Japan's massive earthquake has yet to have a significant impact on the pricing and supply situation for key components used in IT equipment, but factory shutdowns and infrastructure issues in the area directly affected by the earthquake could be felt soon in the supply chain, several analysts reported this week.
Japan, a major source of the components used in a wide range of IT products, on March 10 suffered a massive 9.0 earthquake off its eastern coast followed by a tsunami which combined to cause thousands of deaths and is threatening the country's nuclear power industry.
Several Japanese IT factories were either directly damaged by the earthquake and tsunami or were purposely shut down as a result of power outages, and even as they restart production will need time to return to normal.
Except for a few components such as NAND memory, which is used in the production of SSDs and hard drives, most Japanese component production is done in the southern part of the country, well outside the earthquake and tsunami impact zone.
However, a certain part of the production of materials that go into those components is manufactured in the stricken area, raising the potential of shortages that could impact downstream manufacturing over the next few weeks as inventories are deleted, according to several analysts.
Morgan Stanley, in a research report released on Tuesday, wrote that Japanese semiconductor manufacturers as well as the manufacturers of some of the materials that go into semiconductors were impacted by the earthquake and tsunami.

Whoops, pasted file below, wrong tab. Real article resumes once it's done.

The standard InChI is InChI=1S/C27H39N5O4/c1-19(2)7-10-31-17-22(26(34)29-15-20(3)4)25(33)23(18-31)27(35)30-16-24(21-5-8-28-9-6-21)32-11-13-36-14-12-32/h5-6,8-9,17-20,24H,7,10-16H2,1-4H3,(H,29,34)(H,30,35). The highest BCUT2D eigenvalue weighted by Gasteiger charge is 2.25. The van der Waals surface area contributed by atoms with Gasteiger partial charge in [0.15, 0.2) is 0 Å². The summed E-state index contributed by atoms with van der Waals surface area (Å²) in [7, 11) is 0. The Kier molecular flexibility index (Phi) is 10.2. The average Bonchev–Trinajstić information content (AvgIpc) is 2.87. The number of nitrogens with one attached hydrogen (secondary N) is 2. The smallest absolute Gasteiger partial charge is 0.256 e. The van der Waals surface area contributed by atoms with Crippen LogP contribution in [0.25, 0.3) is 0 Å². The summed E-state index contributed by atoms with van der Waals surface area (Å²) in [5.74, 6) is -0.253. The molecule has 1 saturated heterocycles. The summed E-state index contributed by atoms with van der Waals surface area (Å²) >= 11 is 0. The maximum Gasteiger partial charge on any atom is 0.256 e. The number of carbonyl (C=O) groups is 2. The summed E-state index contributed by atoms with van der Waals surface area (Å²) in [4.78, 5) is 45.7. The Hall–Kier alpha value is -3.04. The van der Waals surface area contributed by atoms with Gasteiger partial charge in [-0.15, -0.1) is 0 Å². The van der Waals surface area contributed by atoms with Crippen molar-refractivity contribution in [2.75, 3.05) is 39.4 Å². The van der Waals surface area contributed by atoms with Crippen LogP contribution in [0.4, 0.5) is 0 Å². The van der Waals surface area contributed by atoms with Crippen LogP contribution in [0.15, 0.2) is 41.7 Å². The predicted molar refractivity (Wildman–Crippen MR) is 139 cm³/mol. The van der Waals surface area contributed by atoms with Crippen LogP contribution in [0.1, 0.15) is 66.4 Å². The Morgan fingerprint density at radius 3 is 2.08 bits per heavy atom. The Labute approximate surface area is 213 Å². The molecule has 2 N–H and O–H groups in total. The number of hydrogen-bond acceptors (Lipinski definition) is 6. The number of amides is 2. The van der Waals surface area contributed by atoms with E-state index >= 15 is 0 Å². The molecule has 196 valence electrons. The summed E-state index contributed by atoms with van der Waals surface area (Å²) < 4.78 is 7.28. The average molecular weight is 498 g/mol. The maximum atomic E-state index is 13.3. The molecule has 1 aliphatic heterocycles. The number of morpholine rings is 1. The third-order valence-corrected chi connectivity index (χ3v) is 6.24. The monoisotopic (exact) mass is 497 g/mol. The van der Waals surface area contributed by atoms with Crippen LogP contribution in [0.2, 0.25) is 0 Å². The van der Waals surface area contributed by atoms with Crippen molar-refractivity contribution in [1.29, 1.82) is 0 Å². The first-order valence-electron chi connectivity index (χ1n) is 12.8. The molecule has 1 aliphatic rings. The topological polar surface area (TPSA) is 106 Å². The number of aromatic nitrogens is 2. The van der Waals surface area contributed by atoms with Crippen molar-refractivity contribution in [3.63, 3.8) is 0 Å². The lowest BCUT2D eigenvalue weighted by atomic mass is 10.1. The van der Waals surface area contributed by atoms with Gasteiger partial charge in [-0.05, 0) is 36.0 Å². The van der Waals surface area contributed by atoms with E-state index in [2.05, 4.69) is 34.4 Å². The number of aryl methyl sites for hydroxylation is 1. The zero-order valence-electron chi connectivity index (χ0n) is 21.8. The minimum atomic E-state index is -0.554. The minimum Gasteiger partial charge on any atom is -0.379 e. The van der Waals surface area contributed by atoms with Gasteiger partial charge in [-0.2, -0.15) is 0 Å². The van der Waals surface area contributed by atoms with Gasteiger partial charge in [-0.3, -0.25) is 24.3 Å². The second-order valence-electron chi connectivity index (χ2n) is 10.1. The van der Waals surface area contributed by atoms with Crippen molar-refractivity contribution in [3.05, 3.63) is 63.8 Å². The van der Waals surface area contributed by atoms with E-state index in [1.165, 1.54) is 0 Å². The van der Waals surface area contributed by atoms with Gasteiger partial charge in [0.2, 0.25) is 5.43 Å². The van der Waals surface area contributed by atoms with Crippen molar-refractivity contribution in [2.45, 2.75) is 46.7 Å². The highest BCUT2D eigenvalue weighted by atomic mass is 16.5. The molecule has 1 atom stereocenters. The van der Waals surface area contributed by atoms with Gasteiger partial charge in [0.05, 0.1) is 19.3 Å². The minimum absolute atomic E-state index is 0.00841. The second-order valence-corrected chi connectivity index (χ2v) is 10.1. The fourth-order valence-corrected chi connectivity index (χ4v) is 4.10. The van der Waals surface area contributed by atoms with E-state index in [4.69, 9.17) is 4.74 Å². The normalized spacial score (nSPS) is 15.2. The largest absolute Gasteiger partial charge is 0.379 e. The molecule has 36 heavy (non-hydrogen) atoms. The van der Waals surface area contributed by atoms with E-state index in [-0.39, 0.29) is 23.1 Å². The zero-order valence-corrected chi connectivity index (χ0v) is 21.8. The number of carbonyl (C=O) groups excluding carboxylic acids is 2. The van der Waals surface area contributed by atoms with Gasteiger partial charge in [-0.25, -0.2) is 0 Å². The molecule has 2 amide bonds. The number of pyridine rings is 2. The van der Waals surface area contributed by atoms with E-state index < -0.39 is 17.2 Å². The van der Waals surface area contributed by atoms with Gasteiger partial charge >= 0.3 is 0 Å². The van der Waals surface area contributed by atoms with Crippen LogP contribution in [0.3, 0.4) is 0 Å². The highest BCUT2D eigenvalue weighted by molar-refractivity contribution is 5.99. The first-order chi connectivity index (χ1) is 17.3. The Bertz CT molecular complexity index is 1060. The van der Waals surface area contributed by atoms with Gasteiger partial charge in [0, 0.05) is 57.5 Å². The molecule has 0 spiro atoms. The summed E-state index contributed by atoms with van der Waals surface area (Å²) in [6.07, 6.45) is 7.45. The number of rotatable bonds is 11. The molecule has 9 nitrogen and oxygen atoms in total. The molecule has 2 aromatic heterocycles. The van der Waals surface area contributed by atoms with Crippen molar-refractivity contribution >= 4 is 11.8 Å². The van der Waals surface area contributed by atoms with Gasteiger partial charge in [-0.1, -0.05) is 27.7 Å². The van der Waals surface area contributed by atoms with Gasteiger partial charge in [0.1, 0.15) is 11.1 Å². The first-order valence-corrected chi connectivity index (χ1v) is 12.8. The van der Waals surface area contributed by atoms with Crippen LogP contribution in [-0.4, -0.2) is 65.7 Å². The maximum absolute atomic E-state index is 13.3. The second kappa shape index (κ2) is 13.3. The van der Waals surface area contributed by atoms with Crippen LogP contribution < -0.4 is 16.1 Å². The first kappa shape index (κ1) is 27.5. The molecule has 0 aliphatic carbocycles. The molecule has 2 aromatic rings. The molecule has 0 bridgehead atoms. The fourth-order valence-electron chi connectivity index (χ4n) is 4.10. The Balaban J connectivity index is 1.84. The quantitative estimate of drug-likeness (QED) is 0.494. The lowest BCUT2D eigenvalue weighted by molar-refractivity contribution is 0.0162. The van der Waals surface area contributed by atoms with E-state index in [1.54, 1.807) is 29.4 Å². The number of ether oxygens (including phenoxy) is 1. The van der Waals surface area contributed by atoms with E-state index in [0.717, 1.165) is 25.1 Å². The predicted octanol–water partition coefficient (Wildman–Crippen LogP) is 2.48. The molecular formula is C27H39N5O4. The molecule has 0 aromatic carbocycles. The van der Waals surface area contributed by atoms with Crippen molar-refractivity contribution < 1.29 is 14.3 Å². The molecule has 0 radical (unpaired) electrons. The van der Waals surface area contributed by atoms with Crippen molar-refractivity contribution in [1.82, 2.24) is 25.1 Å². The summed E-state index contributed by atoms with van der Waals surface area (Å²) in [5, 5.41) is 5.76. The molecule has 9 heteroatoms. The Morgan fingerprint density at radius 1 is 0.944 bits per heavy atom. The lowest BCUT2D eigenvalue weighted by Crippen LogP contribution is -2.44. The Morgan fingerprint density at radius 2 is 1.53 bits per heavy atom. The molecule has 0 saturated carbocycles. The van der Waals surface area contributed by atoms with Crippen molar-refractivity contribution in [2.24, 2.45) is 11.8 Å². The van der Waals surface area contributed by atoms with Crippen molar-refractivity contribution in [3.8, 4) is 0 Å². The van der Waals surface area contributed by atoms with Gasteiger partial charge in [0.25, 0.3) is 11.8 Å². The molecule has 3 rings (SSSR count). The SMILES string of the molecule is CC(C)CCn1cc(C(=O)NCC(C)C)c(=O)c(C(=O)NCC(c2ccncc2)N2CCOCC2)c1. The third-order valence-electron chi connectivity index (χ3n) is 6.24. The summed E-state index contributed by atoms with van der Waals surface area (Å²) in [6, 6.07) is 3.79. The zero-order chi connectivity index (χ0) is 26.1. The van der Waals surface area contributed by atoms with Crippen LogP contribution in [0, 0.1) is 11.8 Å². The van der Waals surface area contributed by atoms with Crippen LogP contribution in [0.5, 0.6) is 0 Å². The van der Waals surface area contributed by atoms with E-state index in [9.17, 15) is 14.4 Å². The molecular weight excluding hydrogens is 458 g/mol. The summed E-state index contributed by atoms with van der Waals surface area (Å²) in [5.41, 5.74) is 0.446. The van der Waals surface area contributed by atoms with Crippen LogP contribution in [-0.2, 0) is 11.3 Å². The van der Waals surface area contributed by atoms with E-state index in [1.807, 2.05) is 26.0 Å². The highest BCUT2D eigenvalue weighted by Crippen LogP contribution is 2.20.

However, inventories of many of these products are sufficient for the near-term, and in many cases will see the industry through until full production is restarted, Morgan Stanley wrote.
For instance, Japan accounts for about 20 percent of the world's semiconductor production, and for between 50 percent and 60 percent of the raw wafers used to build semiconductors and about 90 percent of BT resin, which is used for packaging semiconductors.
The earthquake caused between 15 percent and 20 percent of the world's semiconductor wafer supply and a large part of the BT resin supply to go offline, but inventories of such materials form a buffer that should enable semiconductor makers to either find alternative sources or component makers to shift production to other areas, Morgan Stanley wrote.
Another analyst firm, IHS iSuppli, on Monday reported that that the Japanese earthquake resulted disrupted production of about one-fourth of the world's silicon wafers used to make semiconductors, which could have a major impact on worldwide semiconductor production.
IHS iSuppli also reported that two manufacturers which account for 70 percent of the worlds' supply of copper-clad laminate (CCL), the raw material used to manufacturer printed circuit boards, have stopped production for at least two weeks, but that inventories available to electronics manufacturers are sufficient as long as production starts no longer than two weeks later.
Morgan Stanley also reported that NAND memory spot prices have risen 15 percent, and DRAM spot prices 8 percent, since the quake. While memory makers typically carry four to eight weeks of inventory, which should help keep prices in check, delays in restoring electricity and transportation could further impact prices, the analyst firm wrote.